All news, insights and events
All news, insights and events
All news, insights and events

Financing climate tech manufacturing in the Central and Eastern Europe region

The 2024 European Sustainable Energy Week draws to a close for another year following a series of lively policy sessions and exchange of views on how to build a resilience and sustainable energy system in the European Union.


EIT InnoEnergy and the European Bank for Reconstruction and Development (EBRD) co-organised a key session focused on “Made in Central and Eastern Europe: financing cleantech manufacturing” to explore how to create the right conditions in the region to attract and de-risk greater investment in cleantech manufacturing projects at scale.


Speakers during the session included Krzysztof Bolesta, Secretary of State at the Polish Ministry of Climate and Environment, Ela Yilmaz, Principal Manager Climate Strategy and Delivery team at EBRD, Marcin Wasilewski, CEO at EIT InnoEnergy CEE, Martina Blahova, CFO at Euro Manganese Inc., Nemanja Mikać, CEO at ElevenEs and moderated by Baptiste Buet, EU Business Unit Director at EIT InnoEnergy.

Key takeaways from panelists

Drawing on valuable insights from investors, cleantech manufacturing pioneers, and public officials from the CEE, key takeaways from the discussion included:


  • The battery value chain is fast developing across the region: Ela Yilmaz from EBRD, outlined how the bank has focused recent efforts on the battery sector across CEE which is one of the fastest growing cleantech industries in the region. EBRD has provided significant finance both upstream and downstream for projects including a lithium-ion battery factory and other investments alongside the value chain such as a recycling facility for used batteries in Poland. A recent partnership with InnoEnergy has also strengthened their presence.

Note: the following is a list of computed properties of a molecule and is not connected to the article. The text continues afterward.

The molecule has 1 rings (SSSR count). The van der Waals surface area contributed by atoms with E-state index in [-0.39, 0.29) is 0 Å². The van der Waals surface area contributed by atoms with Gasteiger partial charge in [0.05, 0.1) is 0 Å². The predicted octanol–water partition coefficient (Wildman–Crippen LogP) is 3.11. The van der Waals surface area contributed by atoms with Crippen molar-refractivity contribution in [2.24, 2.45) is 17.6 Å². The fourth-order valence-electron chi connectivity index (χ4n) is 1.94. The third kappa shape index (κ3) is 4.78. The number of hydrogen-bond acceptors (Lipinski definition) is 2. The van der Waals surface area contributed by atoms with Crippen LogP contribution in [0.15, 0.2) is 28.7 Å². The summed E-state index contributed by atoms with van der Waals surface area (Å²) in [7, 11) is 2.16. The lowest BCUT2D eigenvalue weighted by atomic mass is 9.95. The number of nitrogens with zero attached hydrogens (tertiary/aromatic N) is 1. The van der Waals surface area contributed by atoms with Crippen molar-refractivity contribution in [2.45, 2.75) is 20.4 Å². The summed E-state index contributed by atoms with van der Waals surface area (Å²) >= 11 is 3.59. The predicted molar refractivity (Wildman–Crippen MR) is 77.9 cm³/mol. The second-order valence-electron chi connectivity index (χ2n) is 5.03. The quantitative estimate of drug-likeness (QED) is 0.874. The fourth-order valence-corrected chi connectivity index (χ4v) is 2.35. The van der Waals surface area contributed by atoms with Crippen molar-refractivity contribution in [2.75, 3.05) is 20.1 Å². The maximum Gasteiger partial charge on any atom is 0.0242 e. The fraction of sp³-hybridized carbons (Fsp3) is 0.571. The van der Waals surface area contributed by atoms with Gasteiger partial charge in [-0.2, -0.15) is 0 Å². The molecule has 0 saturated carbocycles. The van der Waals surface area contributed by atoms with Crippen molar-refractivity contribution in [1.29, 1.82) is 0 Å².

• A series A and B financing gap for clean tech manufacturing: Nemanja Mikać, CEO of battery cell producer ElevenES, outlined the main challenge for green industrial startups in the region: convincing growth VCs to invest in high-risk CAPEX-intensive climate tech projects. Marcin Wasilewski from InnoEnergy highlighted the existing strong pre-seed ecosystem in the region, particularly through the work of InnoEnergy CEE. However he concurred that a strong ecosystem from seed to institutional investment, namely series A and B financing rounds from €5M to €100M, is lacking compared to other sectors like digital.
  • Room for more innovative financing instruments in the region: Krystof Bolesta, Secretary of State in the Ministry of Climate and Environment, Poland outlined how the CEE region has benefited from access to significant EU structural funds over the past years which has meant many of the financial mechanisms have been designed as grants. In order to access greater finance and attract more private capital to do the heavy lifting in financing cleantech manufacturing, learning to use innovative finance mechanisms will be key for the region. Marcin Wasilewski was also supportive of using alternative financing mechanisms with emphasis put on equity instead of traditional grants.
  • The jury is out on the impact of new EU regulations: Martina Blahova, CFO at Euro Manganese welcomed the new strategic projects labelling scheme set out under the EU’s recently finalised Critical Raw Materials Act (CRMA), but the impact of such a label remains to be seen with implementation. Similar labels under the Minerals Security Partnership Forum (which EU and Canada are members of) have been a vote of confidence for Euro Manganese at local level. Blahova sees access to public funding as critical catalysts for projects, particularly when markets are slow.